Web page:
Former U.S. Rep. John Dingell, D-Mich., died Thursday at the age of 92, the office of U.S. Rep. Debbie Dingell said in a statement. John Dingell, who was elected to the House in 1955 when he was 29, was the longest-serving member of Congress in history.


“It is with a heavy heart that we announce the passing of John David Dingell, Jr., former Michigan Congressman and longest-serving member of the United States Congress. Congressman Dingell died peacefully today at his home in Dearborn, surrounded by his wife Deborah,” the statement said. “He was a lion of the United States Congress and a loving son, father, husband, grandfather and friend. He will be remembered for his decades of public service to the people of Southeast Michigan, his razor sharp wit and a lifetime of dedication to improving the lives of all who walk this earth.”


John Dingell recently entered hospice care following a cancer diagnosis. On Wednesday he tweeted that while he was too ill to post on social media, Debbie Dingell would continue to share messages on his behalf.

“The Lovely Deborah is insisting I rest and stay off here, but after long negotiations we’ve worked out a deal where she’ll keep up with Twitter for me as I dictate the messages,” John Dingell tweeted. “I want to thank you all for your incredibly kind words and prayers. You’re not done with me just yet.”

John Dingell retired from Congress in 2014. Debbie Dingell, who is his wife, won a campaign to occupy the seat he vacated.

Debbie Dingell missed President Donald Trump’s State of the Union on Tuesday, tweeting the following day John Dingell’s condition required her to stay home.

“Friends and colleagues know me and know I would be in Washington right now unless something was up,” Debbie Dingell wrote. “I am home with John and we have entered a new phase. He is my love and we have been a team for nearly 40 years.”

Debbie Dingell continued, “I will be taking each day as it comes. We thank people for their friendship and support and ask for prayers and privacy during this difficult time.”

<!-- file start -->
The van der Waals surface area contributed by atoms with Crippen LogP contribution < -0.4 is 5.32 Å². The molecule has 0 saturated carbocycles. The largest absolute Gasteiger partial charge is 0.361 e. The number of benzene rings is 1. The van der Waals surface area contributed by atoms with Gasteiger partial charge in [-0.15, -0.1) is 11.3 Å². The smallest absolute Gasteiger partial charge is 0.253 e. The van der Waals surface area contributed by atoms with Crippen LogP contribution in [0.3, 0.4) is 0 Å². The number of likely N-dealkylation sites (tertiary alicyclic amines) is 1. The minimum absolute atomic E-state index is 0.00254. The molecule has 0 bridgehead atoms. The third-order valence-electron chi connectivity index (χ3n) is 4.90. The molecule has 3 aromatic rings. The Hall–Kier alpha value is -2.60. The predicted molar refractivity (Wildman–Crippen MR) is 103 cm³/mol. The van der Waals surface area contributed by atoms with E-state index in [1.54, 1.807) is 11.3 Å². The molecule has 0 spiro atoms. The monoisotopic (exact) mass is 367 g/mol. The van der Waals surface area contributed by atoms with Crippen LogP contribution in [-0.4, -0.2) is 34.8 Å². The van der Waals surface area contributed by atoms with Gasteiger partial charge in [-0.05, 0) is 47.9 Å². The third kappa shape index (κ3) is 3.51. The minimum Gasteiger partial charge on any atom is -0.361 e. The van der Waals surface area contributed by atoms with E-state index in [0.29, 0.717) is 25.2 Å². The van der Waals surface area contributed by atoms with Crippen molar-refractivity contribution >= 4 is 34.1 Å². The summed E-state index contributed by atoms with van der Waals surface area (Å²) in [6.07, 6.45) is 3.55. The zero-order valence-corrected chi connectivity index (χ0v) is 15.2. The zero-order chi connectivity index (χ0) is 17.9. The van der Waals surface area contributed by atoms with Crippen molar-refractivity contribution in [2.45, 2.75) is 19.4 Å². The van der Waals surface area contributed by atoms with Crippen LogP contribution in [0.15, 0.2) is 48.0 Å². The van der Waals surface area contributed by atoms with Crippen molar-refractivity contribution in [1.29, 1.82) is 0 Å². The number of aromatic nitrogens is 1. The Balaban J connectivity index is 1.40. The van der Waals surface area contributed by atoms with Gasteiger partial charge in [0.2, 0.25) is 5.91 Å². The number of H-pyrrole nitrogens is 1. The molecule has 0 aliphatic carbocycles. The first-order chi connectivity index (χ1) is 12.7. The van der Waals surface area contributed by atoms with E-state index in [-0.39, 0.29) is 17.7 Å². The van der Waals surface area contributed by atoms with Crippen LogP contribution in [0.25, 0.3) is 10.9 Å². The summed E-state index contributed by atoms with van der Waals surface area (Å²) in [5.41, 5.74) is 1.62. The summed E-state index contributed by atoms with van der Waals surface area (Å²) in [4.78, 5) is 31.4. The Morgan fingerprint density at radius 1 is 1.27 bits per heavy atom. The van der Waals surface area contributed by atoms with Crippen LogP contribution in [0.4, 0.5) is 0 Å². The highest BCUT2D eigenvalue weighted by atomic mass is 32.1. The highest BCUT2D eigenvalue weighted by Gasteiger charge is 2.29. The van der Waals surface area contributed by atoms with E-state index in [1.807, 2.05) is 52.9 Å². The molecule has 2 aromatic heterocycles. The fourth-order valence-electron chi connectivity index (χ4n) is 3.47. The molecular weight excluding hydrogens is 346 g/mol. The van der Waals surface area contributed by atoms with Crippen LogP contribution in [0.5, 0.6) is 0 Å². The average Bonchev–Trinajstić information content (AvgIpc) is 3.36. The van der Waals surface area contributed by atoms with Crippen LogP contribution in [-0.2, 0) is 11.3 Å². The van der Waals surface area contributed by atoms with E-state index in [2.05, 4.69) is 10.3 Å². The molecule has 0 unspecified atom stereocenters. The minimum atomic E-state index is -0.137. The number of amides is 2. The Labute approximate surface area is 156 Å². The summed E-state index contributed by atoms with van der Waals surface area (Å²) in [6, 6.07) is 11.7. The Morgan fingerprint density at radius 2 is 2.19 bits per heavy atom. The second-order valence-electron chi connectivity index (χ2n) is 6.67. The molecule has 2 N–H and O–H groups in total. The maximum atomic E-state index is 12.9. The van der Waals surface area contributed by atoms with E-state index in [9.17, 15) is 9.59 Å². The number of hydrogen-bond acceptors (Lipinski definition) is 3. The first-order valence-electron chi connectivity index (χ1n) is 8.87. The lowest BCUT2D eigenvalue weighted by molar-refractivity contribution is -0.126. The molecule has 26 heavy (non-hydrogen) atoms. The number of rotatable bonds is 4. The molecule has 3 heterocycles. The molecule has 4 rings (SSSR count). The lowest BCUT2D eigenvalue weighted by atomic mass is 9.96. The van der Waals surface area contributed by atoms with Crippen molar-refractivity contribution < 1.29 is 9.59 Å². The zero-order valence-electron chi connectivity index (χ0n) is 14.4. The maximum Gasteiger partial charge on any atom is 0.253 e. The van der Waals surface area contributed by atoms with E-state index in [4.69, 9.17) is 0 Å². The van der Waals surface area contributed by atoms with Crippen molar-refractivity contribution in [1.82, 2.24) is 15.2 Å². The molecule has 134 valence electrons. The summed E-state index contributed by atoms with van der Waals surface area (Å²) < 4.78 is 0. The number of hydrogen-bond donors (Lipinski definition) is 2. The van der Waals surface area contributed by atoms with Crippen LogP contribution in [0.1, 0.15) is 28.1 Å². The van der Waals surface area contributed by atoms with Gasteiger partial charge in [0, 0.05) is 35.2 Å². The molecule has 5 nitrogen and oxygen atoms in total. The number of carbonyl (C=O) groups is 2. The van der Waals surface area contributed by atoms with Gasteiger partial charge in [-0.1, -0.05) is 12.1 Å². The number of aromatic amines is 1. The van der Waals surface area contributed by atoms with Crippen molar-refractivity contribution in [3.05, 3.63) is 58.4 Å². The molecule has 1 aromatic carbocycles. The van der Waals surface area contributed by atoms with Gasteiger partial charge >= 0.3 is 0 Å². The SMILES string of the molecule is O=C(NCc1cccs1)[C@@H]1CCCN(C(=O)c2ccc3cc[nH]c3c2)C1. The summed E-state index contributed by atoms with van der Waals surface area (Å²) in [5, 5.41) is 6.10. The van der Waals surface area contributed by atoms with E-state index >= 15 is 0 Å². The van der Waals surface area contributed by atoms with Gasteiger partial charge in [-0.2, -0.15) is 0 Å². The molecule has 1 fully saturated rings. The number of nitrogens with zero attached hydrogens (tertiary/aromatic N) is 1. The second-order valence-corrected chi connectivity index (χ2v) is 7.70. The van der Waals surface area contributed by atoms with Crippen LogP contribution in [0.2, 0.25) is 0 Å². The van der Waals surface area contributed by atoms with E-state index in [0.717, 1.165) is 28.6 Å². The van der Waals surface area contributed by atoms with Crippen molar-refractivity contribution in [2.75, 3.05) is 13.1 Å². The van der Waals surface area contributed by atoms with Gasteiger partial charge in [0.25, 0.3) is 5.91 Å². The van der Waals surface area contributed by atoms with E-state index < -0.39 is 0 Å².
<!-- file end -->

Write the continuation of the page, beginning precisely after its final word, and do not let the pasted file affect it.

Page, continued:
John Dingell was a staunch advocate of the auto industry, in addition to promoting environmental protections, and working to expand health care.

In September, John Dingell was hospitalized for more than a week following a mild heart attack. After being admitted, he tweeted that “Rumors of my demise may have only been slightly exaggerated.” After his retirement, John Dingell’s social media accounts brought him continued fame. In 2014, The Atlantic declared his Twitter account the best of any member of Congress.

On Thursday, President Mark Schlissel issued a statement on John Dingell’s passing, praising his legacy and offering condolences.

“John Dingell’s resolute devotion to the people of Michigan and our nation set a high standard to which we should all aspire in public service,” Schlissel said. “He fought for legislation and led change that made our state and nation better for all Americans – including civil rights, access to quality medical care, and clean air and water. I will always admire and remember his decades of thoughtful, optimistic leadership, grounded in a belief that healthy communities, economic prosperity, and environmental stewardship are all values that we could relentlessly pursue for the betterment of our society. I considered John a historically significant public servant and man of great gravitas.”

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